Bill & Melinda Gates Foundation

Q&A with Ramesh Ferris: Polio-Free Certification of World Health Organization’s South-East Asia Region

March 27, 2014

Today the South-East Asia Region of the World Health Organization (WHO) was certified polio-free, the fourth of six WHO regions to receive the designation. This region of 11 countries is home to 1.8 billion people. With this milestone, 80% of the world’s population now lives in certified polio-free regions.

1. How important is this milestone?

Today is an incredible moment for the polio eradication effort: 11 countries in South-East Asia have been officially certified polio-free. India recorded the region’s last case on January 13, 2011, opening the door for the entire region to receive the polio-free certification. The accomplishment is the result of strategic partnerships (involving the Government of India, World Bank, Bill & Melinda Gates Foundation, WHO, UN, UNICEF, Rotary International, US CDC and Red Crescent), strong, dedicated leadership from both private and public sectors, and extraordinary commitment at all levels.

As a polio survivor from India, who only learned to walk after multiple surgeries, I can personally attest to the significance of wiping polio out of the region. In fact, I’d say it’s one of the most important global health achievements of all time.  

In December, I traveled to India and had the honour of meeting Dr. Matthew Varghese at St. Stephen’s Hospital in New Delhi and got a chance to visit the polio ward he’s been heading for over 30 years. The impact of India’s feat is clear there. For years, Dr. Varghese has been providing free-of-cost corrective surgeries to polio survivors. Now, India’s success in reaching children with the polio vaccine is reducing the number of young patients needing treatment. Dr. Varghese says that he looks forward to the day he’s out of a job and the ward is no longer needed – and we’re on our way there.

What’s more, the impact of this historic health achievement stretches far beyond polio itself. The infrastructure and innovations developed by the polio program in India are already helping tackle other health issues in the country. For example, India’s polio program rallied an impressive network of more than 7,000 social mobilizers who also help ensure newborns receive the range of other critical vaccines they need.

Finally, this accomplishment has demonstrated to the rest of the global community that when we work together we can achieve what once seemed impossible – a public health lesson that will hopefully resonate for years to come.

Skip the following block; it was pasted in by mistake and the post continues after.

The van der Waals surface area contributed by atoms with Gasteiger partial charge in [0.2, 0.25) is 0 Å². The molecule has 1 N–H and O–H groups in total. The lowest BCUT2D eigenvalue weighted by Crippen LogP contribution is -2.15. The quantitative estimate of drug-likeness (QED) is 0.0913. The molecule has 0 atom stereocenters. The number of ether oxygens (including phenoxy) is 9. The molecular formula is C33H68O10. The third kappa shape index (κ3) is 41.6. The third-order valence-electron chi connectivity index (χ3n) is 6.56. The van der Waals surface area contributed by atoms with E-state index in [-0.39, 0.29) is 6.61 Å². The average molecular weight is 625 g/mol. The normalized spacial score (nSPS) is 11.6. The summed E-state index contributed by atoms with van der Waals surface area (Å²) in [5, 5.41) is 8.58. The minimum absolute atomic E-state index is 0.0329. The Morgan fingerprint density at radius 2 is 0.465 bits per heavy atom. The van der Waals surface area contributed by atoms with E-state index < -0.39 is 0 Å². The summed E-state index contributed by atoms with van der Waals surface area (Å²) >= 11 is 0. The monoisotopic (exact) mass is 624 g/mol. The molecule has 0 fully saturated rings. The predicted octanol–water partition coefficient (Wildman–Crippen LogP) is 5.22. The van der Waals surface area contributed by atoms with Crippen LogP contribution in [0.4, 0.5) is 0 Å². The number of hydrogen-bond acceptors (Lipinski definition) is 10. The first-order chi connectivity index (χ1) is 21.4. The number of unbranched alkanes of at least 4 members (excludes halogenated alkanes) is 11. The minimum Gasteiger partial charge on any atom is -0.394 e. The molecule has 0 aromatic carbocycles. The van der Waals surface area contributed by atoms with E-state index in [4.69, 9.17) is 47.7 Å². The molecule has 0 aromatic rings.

2. Experts have said India was the hardest place to get rid of polio. What are your thoughts on this? Do you agree?

India has a huge, densely packed population and poor sanitation in many areas, which, among other challenges, made tackling polio there extremely difficult.

But the last stretch is also a difficult one, and the three remaining endemic countries – the final polio reservoirs – all also come with their own unique set of challenges. That said, I’ve personally met with the presidents of these countries (Nigeria, Pakistan and Afghanistan), and am pleased to report that the political will and support to achieve a polio-free world is there. And India’s success offers inspiration that they too can tackle the disease.

These three countries are also benefiting technically from India’s experience. Experts from India have offered boots-on-the-ground support to help improve day-to-day operations in the endemics. Lessons learned include better mapping and planning systems to improve vaccine coverage, and innovative monitoring practices such as finger marking. India has revolutionized worldwide polio eradication efforts and created a successful blueprint for the last three remaining polio endemic countries to follow and make what may seem impossible possible in their own countries too. 

 3. What’s next now for India?                                                                                                                 

As I mentioned, India, and many of the other countries in the region, are now using the infrastructure developed to end polio to address other health issues – part of the polio program’s legacy.

But the region must still remain vigilant with respect to polio. Recent outbreaks in the Middle East and Horn of Africa show that a case of polio anywhere in our world is a threat to children everywhere in our world; no country is truly polio-free until the world is polio-free. India and the other countries in the South-East Asia Region continue to implement the successful blueprint developed to ensure that children receive the polio vaccines they need. They will need to continue these efforts until the disease is wiped out everywhere. If we don't continue the fight against polio, the WHO estimates that 10 million children will be paralyzed over the next 40 years.

Our job as a global community is not to turn our backs or decrease funding now that the end is closer with India polio-free, but rather our job is to move forward with the same vigour knowing that if India can be polio-free, the rest of the world can be polio-free!

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